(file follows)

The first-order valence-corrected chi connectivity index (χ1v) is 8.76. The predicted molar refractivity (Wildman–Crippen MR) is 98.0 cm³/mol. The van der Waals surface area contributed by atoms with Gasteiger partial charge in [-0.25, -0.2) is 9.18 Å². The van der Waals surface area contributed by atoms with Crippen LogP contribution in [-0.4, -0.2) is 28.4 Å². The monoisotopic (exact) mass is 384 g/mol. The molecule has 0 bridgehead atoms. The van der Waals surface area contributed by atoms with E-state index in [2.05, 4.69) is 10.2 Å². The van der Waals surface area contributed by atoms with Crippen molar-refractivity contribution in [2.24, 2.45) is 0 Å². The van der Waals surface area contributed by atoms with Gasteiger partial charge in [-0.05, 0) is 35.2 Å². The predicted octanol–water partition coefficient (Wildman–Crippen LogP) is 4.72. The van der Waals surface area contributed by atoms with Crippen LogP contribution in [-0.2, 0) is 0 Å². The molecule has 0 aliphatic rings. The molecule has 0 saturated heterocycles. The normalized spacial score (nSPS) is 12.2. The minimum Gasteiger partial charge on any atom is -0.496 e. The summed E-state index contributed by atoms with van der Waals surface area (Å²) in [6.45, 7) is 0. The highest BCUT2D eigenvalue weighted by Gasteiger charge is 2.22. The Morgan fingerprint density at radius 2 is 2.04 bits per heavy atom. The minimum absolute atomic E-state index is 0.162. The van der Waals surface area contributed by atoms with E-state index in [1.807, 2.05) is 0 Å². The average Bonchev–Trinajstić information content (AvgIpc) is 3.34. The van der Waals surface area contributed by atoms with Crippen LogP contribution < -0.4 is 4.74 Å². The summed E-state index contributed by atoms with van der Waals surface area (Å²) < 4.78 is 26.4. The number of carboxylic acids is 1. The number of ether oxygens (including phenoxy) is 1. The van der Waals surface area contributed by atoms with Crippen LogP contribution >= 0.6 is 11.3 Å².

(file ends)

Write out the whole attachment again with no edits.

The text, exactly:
The first-order valence-corrected chi connectivity index (χ1v) is 8.76. The predicted molar refractivity (Wildman–Crippen MR) is 98.0 cm³/mol. The van der Waals surface area contributed by atoms with Gasteiger partial charge in [-0.25, -0.2) is 9.18 Å². The van der Waals surface area contributed by atoms with Crippen LogP contribution in [-0.4, -0.2) is 28.4 Å². The monoisotopic (exact) mass is 384 g/mol. The molecule has 0 bridgehead atoms. The van der Waals surface area contributed by atoms with E-state index in [2.05, 4.69) is 10.2 Å². The van der Waals surface area contributed by atoms with Crippen molar-refractivity contribution in [2.24, 2.45) is 0 Å². The van der Waals surface area contributed by atoms with Gasteiger partial charge in [-0.05, 0) is 35.2 Å². The predicted octanol–water partition coefficient (Wildman–Crippen LogP) is 4.72. The van der Waals surface area contributed by atoms with Crippen LogP contribution in [-0.2, 0) is 0 Å². The molecule has 0 aliphatic rings. The molecule has 0 saturated heterocycles. The normalized spacial score (nSPS) is 12.2. The minimum Gasteiger partial charge on any atom is -0.496 e. The summed E-state index contributed by atoms with van der Waals surface area (Å²) in [6.45, 7) is 0. The highest BCUT2D eigenvalue weighted by Gasteiger charge is 2.22. The Morgan fingerprint density at radius 2 is 2.04 bits per heavy atom. The minimum absolute atomic E-state index is 0.162. The van der Waals surface area contributed by atoms with E-state index in [1.807, 2.05) is 0 Å². The average Bonchev–Trinajstić information content (AvgIpc) is 3.34. The van der Waals surface area contributed by atoms with Crippen LogP contribution < -0.4 is 4.74 Å². The summed E-state index contributed by atoms with van der Waals surface area (Å²) < 4.78 is 26.4. The number of carboxylic acids is 1. The number of ether oxygens (including phenoxy) is 1. The van der Waals surface area contributed by atoms with Crippen LogP contribution >= 0.6 is 11.3 Å².